RESEARCH SUPPORT, NON-U.S. GOV'T
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Responsiveness of peripheral blood mononuclear cells from normal and atopic donors to microbial superantigens.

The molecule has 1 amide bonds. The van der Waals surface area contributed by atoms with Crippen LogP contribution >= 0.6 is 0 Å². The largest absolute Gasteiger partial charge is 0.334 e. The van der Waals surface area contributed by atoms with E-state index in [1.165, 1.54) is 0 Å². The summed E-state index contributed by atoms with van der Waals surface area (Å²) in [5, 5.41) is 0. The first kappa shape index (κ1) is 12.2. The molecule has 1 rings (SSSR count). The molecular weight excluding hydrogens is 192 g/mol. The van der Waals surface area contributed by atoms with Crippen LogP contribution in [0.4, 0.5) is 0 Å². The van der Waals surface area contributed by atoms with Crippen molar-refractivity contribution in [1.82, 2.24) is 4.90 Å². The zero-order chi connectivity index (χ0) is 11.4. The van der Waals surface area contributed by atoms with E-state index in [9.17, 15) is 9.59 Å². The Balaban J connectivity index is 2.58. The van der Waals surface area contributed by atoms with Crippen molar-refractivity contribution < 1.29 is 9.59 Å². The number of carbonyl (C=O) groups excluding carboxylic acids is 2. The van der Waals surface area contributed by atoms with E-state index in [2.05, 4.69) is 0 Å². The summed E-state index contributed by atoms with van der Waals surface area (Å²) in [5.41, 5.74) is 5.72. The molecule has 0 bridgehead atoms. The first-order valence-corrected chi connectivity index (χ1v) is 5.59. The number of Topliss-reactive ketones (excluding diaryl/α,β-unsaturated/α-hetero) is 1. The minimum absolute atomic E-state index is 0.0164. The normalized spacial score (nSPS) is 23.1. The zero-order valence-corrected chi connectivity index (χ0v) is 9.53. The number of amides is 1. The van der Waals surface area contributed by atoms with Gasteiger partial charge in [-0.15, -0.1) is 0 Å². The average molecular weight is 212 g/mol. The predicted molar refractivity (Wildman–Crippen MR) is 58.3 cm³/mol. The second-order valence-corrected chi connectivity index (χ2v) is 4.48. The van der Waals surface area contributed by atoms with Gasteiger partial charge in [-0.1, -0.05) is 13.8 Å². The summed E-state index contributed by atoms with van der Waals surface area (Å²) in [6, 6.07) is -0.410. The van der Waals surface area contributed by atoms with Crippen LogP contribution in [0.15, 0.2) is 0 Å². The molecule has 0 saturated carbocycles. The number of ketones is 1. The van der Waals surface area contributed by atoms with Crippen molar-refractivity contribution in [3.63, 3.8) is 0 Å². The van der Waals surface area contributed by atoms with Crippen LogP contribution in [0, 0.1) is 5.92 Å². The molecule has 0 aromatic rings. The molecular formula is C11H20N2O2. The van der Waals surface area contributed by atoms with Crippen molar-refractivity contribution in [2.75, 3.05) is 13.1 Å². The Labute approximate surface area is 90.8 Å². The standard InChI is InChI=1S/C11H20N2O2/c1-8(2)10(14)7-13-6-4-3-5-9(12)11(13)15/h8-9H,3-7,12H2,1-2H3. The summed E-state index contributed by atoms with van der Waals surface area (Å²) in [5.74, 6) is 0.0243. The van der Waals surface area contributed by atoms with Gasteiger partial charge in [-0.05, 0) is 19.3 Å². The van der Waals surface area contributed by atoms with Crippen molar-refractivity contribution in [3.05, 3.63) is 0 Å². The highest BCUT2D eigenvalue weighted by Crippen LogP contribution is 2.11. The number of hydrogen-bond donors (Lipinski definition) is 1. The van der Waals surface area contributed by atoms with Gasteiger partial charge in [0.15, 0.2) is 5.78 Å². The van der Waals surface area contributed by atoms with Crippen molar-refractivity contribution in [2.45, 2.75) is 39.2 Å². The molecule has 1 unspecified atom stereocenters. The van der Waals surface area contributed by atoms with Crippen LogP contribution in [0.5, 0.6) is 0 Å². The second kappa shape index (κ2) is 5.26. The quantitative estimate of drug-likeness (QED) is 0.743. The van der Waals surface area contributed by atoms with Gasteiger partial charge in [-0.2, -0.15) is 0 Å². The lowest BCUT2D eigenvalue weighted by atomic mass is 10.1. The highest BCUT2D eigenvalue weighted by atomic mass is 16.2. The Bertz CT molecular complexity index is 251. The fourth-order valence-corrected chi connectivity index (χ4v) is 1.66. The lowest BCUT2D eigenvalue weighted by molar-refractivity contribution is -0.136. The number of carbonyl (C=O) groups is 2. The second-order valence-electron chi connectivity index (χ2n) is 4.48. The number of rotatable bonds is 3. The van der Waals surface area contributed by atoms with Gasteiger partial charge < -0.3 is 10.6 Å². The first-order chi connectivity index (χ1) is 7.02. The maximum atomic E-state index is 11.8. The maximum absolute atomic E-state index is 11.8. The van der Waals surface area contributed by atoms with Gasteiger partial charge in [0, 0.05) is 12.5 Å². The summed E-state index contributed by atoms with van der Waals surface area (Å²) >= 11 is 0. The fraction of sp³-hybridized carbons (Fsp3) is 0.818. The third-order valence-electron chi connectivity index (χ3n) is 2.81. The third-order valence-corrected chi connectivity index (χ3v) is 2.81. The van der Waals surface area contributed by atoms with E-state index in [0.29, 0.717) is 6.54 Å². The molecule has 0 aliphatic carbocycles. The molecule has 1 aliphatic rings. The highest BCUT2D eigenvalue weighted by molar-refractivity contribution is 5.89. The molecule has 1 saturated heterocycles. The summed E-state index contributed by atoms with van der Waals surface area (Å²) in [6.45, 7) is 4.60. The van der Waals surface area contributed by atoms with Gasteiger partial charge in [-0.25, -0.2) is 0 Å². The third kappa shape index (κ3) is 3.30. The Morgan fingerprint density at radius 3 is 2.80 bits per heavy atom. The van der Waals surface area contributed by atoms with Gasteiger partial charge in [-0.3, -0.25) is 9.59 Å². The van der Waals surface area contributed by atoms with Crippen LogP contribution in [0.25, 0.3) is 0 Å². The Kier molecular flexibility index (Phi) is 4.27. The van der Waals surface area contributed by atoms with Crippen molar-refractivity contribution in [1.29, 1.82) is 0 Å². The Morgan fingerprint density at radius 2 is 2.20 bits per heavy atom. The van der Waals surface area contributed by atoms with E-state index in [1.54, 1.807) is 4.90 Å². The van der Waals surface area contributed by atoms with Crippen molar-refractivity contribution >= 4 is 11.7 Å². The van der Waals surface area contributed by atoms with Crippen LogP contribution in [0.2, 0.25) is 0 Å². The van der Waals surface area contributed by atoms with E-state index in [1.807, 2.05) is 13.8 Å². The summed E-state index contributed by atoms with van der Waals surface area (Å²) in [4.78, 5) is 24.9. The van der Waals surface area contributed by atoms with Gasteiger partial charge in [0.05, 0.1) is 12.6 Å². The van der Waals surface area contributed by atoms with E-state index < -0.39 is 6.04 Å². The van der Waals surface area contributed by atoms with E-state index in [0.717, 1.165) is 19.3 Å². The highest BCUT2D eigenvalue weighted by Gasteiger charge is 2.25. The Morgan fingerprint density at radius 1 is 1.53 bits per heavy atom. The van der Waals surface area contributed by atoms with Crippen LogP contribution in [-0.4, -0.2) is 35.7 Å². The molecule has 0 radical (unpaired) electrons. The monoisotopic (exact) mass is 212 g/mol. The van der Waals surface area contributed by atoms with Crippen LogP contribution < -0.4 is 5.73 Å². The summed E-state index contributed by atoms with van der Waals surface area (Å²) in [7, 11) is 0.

Patients with atopic dermatitis (AD) are frequently colonized with Staphylococcus aureus strains secreting exotoxins such as the staphylococcal enterotoxin B (SEB) and A (SEA). Nonetheless the role of SEB and SEA in AD is yet unknown. We analyzed the responsiveness of peripheral blood mononuclear cells (PBMCs) and isolated T cells from donors with AD and from normal donors to SEB and SEA. PBMCs as well as T cells from normal donors showed a significantly enhanced proliferation after stimulation with enterotoxin B, whereas the 3H-thymidine uptake of the T lymphocytes from patients with AD was markedly suppressed. Furthermore, we show that IFN-gamma mRNA and protein and mRNA for both chains of IL-12 (p35 and p40) are produced in human PBMCs from normal donors upon stimulation with SEB and SEA. In contrast to normal donors T cells from donors with AD predominantly express mRNA for IL-4, IL-5, and only diminished levels for IFN-gamma and IL-12 upon stimulation with SEB and SEA. Furthermore, in contrast to normal donors, PBMCs from donors with AD spontaneously produce high levels of IgE and express increased levels of CD23, the low-affinity receptor for IgE. Nonetheless, the superantigens by themselves, from 0.1 fg up to 1 microgram/10(6) cells, induced neither IgE secretion nor CD23 expression on PBMCs. Moreover, the addition of superantigens to IL-4-treated PBMC cultures diminished or totally suppressed the IL-4-induced IgE synthesis and CD23 expression. No differences were observed between PBMCs from normal donors of donors with AD. Both PBMCs isolated from normal and atopic donors produced high levels of soluble IL-4-receptor (up to 210 +/- 90 pg/ml). Addition of soluble IL-4-receptor to PBMC cultures downregulated the IL-4-induced IgE synthesis and CD23 expression in unstimulated as well as in SEB-stimulated PBMCs from normal donors and donors with AD. Our results suggest that superantigen-producing staphylococcal strains on the skin of patients with AD may modulate and/or amplify allergic inflammation.

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